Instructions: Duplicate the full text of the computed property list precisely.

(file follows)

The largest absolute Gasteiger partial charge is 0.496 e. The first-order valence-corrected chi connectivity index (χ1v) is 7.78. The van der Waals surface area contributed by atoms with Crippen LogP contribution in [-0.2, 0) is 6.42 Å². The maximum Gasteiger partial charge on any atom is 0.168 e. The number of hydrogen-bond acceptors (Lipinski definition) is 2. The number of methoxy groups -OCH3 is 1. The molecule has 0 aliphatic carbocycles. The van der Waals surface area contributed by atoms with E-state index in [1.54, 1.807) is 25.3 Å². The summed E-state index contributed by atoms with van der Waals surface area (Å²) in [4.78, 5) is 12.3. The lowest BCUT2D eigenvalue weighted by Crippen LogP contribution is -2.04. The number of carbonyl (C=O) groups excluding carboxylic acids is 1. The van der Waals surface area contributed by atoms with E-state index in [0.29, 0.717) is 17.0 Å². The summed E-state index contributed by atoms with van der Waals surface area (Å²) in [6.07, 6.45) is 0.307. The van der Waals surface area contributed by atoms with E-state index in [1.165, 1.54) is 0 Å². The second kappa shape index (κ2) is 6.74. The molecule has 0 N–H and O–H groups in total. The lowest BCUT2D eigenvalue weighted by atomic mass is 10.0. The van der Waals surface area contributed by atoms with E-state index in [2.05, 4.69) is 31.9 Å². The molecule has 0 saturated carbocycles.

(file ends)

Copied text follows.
The largest absolute Gasteiger partial charge is 0.496 e. The first-order valence-corrected chi connectivity index (χ1v) is 7.78. The van der Waals surface area contributed by atoms with Crippen LogP contribution in [-0.2, 0) is 6.42 Å². The maximum Gasteiger partial charge on any atom is 0.168 e. The number of hydrogen-bond acceptors (Lipinski definition) is 2. The number of methoxy groups -OCH3 is 1. The molecule has 0 aliphatic carbocycles. The van der Waals surface area contributed by atoms with E-state index in [1.54, 1.807) is 25.3 Å². The summed E-state index contributed by atoms with van der Waals surface area (Å²) in [4.78, 5) is 12.3. The lowest BCUT2D eigenvalue weighted by Crippen LogP contribution is -2.04. The number of carbonyl (C=O) groups excluding carboxylic acids is 1. The van der Waals surface area contributed by atoms with E-state index in [0.29, 0.717) is 17.0 Å². The summed E-state index contributed by atoms with van der Waals surface area (Å²) in [6.07, 6.45) is 0.307. The van der Waals surface area contributed by atoms with E-state index in [1.165, 1.54) is 0 Å². The second kappa shape index (κ2) is 6.74. The molecule has 0 N–H and O–H groups in total. The lowest BCUT2D eigenvalue weighted by atomic mass is 10.0. The van der Waals surface area contributed by atoms with E-state index in [2.05, 4.69) is 31.9 Å². The molecule has 0 saturated carbocycles.